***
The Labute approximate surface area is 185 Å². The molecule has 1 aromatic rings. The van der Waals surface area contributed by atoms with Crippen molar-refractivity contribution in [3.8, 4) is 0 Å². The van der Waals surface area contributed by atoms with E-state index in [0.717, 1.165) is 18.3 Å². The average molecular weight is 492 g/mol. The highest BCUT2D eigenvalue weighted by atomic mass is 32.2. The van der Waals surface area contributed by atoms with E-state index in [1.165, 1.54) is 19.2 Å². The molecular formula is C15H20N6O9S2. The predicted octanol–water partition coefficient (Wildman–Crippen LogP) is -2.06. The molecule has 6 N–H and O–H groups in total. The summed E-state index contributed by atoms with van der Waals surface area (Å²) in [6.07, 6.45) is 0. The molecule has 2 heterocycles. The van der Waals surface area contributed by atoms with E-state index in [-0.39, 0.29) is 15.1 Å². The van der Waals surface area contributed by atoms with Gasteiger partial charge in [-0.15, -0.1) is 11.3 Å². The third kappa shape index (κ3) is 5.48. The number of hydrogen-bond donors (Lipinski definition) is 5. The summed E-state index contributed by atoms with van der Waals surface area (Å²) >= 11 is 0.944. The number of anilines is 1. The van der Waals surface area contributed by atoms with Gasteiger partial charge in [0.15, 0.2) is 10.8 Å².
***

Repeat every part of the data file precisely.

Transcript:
The Labute approximate surface area is 185 Å². The molecule has 1 aromatic rings. The van der Waals surface area contributed by atoms with Crippen molar-refractivity contribution in [3.8, 4) is 0 Å². The van der Waals surface area contributed by atoms with E-state index in [0.717, 1.165) is 18.3 Å². The average molecular weight is 492 g/mol. The highest BCUT2D eigenvalue weighted by atomic mass is 32.2. The van der Waals surface area contributed by atoms with E-state index in [1.165, 1.54) is 19.2 Å². The molecular formula is C15H20N6O9S2. The predicted octanol–water partition coefficient (Wildman–Crippen LogP) is -2.06. The molecule has 6 N–H and O–H groups in total. The summed E-state index contributed by atoms with van der Waals surface area (Å²) in [6.07, 6.45) is 0. The molecule has 2 heterocycles. The van der Waals surface area contributed by atoms with E-state index in [-0.39, 0.29) is 15.1 Å². The van der Waals surface area contributed by atoms with Gasteiger partial charge in [-0.15, -0.1) is 11.3 Å². The third kappa shape index (κ3) is 5.48. The number of hydrogen-bond donors (Lipinski definition) is 5. The summed E-state index contributed by atoms with van der Waals surface area (Å²) >= 11 is 0.944. The number of anilines is 1. The van der Waals surface area contributed by atoms with Gasteiger partial charge in [0.15, 0.2) is 10.8 Å².